In the early 1990s, a British anthropologist named Robin Dunbar argued that humans could not cope with more than 150 stable relationships based on the size of the human brain’s neocortex and the observations of other groups of primates that interacted. Now a team of researchers in Sweden claims that this number is two-story.
The team argues that Dunbar’s number – indeed a set of numbers that define different circles of intimacy and their size, most often citing the number 150 for casual friends – is not a reasonable way to decipher human sociality. Their study is published today in the journal Biology Letters.
The researchers conducted the same analyzes as Dunbar, but with new methods and updated data from the 30-year data set. They found that the average maximum group size among primates was actually lower than 150 individuals, but their number was in the bay of statistical uncertainty, which puts the actual number of group maximum sizes between two and 520 – can hardly be continued. .
“What we did was reproduce Dunbar’s original analysis, but with more data and updated statistics,” said Patrick Lindenfors, a zoologist at the Future Research Institute in Stockholm, in an email. “Our basic idea is that the 95% confidence interval is too large to allow any number to be given, as Dunbar did.”
Dunbar 150 really was the midpoint of the range; a person can have about 100 to 200 of these stable connections. But even this range does not correspond to the new analysis. Dunbar’s other factions were 1,500 (total number of people you can name), 500 (most acquaintances you could have), 150 (stable relationships, vague concept, which practically means people you have regularly social contact with), 50 friends but not your inner circle), 15maximum close friends), and then the elite five (or at least – these are your best friends and relatives). But Dunbar said there was a smoothness to those groupsс; the number may vary slightly and people coold deviate from them spheres.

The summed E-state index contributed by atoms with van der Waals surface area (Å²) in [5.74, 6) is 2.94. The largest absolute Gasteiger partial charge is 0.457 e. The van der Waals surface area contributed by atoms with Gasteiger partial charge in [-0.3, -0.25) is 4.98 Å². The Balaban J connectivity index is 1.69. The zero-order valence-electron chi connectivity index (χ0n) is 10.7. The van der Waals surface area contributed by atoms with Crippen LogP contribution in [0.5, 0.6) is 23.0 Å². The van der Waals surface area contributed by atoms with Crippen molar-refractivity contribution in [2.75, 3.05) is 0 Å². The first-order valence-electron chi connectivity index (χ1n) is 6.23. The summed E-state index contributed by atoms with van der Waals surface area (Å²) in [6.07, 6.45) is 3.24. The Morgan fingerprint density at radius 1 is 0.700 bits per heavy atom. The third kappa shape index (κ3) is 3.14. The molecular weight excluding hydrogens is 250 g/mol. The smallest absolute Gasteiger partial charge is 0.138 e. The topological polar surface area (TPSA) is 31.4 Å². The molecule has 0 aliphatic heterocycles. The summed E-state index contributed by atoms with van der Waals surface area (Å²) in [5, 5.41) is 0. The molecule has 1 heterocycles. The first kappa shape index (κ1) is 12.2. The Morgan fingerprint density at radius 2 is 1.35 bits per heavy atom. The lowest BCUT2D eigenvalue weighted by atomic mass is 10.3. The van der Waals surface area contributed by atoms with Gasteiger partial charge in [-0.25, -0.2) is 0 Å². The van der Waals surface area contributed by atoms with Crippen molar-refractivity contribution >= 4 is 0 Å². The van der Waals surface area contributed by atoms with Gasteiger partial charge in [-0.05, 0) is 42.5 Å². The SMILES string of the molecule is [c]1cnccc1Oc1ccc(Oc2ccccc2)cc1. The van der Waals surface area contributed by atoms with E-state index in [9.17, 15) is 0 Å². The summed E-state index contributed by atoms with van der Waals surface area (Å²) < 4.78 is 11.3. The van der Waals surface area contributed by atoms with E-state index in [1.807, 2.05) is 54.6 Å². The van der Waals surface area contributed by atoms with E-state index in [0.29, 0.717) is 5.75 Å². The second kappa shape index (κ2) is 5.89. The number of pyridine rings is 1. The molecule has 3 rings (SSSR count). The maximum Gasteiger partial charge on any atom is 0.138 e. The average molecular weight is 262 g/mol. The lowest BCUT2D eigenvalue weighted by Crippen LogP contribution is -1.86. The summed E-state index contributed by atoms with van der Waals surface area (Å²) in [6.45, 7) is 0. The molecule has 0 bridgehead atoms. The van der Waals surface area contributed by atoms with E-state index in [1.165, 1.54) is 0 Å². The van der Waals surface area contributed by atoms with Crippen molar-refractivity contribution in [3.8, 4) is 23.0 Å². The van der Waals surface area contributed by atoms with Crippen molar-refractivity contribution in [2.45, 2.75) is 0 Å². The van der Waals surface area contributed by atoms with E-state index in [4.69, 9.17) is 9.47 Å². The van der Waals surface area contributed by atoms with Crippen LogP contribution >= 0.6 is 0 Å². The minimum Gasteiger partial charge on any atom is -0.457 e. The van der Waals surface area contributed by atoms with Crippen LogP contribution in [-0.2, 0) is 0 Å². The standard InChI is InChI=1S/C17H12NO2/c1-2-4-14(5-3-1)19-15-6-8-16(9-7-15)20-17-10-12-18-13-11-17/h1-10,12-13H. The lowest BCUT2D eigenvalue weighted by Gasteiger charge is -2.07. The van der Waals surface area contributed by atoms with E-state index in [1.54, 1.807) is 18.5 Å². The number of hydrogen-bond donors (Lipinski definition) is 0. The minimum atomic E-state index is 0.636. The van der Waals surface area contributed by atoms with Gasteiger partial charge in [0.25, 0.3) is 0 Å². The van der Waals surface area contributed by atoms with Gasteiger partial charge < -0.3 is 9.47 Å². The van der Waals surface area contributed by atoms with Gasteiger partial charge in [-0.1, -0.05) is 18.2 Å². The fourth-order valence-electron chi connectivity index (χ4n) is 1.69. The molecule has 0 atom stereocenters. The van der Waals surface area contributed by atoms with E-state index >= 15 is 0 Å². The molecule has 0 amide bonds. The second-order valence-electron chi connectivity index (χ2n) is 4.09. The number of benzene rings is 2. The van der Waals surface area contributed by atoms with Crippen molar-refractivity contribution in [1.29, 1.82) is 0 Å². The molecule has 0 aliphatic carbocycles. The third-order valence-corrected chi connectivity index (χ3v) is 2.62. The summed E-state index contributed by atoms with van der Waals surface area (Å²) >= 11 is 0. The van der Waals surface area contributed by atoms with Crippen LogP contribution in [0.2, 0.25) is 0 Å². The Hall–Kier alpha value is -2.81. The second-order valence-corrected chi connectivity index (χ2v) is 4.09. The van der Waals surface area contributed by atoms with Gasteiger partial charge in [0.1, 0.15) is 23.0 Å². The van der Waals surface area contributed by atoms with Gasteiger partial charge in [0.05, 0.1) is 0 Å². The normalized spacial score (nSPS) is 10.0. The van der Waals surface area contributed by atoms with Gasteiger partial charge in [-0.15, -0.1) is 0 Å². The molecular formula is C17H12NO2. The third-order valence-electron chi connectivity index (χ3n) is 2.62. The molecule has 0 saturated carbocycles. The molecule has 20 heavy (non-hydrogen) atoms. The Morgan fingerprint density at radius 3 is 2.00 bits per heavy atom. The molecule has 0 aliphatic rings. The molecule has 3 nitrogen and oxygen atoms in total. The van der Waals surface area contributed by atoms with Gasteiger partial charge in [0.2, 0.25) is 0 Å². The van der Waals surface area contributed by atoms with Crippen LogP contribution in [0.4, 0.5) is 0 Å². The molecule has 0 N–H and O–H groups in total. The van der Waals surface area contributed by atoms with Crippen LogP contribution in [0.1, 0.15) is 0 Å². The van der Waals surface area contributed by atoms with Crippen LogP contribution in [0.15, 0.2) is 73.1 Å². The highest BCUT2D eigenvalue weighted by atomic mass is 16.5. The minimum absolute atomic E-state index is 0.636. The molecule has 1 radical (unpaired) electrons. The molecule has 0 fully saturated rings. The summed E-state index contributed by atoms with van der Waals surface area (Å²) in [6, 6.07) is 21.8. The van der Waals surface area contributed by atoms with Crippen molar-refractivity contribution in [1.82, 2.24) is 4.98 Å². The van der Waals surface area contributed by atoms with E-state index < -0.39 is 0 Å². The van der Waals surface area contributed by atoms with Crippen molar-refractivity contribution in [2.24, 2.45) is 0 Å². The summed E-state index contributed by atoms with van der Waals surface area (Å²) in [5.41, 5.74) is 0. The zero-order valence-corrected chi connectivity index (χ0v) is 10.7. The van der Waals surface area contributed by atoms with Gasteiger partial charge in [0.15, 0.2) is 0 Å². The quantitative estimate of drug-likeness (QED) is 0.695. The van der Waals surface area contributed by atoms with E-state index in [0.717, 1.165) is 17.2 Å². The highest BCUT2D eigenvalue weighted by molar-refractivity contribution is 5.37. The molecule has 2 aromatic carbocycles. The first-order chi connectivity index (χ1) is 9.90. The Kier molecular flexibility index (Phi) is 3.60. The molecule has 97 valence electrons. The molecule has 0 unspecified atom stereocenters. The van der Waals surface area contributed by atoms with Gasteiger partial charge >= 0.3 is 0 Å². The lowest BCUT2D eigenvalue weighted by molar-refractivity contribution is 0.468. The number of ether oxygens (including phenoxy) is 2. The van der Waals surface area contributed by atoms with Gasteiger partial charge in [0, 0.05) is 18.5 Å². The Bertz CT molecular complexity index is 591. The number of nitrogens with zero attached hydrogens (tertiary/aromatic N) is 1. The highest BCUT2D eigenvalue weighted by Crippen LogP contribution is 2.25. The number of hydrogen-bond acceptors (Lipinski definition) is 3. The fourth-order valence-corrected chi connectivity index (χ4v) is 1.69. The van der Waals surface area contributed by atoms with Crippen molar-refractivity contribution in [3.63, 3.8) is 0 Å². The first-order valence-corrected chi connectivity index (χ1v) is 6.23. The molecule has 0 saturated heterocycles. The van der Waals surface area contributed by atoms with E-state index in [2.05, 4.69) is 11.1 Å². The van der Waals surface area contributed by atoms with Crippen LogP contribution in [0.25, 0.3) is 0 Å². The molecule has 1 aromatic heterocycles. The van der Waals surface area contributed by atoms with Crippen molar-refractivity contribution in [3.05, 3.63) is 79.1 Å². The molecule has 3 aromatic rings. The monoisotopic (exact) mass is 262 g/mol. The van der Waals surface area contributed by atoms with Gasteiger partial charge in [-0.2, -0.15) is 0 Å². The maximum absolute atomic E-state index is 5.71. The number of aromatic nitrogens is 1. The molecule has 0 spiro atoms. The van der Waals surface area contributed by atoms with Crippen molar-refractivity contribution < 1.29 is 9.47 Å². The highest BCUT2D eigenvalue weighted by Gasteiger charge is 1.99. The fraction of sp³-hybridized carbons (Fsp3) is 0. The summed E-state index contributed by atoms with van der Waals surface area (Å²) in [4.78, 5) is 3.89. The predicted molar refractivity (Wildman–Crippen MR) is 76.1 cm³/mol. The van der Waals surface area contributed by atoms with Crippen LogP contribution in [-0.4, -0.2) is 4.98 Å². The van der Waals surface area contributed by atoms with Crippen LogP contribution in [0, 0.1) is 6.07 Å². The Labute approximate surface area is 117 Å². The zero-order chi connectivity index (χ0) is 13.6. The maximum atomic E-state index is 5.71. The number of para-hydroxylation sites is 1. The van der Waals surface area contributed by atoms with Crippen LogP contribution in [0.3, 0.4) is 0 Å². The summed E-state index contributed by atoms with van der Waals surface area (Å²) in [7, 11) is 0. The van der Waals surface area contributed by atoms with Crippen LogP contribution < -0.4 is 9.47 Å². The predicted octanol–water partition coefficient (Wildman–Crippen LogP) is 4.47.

According to Lindenfors, there is more than just biology that fuels our social capabilities; in other words, it doesn’t all come down to the neocortex and our innate tendencies as human beings.
“Most people who read this article know more than 20,000 words,” he said. “People learn all kinds of things. Why can’t we use this ability in social relationships? “
Dunbar invented his tricks in the nascent days of the World Wide Web. Since then, we have developed social networks that have reformulated what it means to be a “friend.” Previously, given Dunbar’s number, Wired checked with 1000 friends on Facebook, with some interesting (and mixed) results, reminding us how little one can interact with so-called friends on the social network.
“Culture affects everything from the size of social media to whether we can play chess or love tourism,” said co-author Johan Lind, a cognitive scientist at Stockholm University. release. “Just as one can learn to remember a huge number of decimal places in the number pi, our brain can be trained to have more social contacts.”
Of course, we have come a long way even since the dawn of social media. Maybe the pandemic reminded you of the relationships that matter most in your life, or helped you break up with friends for convenience. You may never want to see 150 people in the same video call again, much less in real life. Like many “rules,” Dunbar’s number may not hold up to the enormous diversity of humanity.
More ▼: Is Dunbar’s friend-limiting number still important in the Facebook era?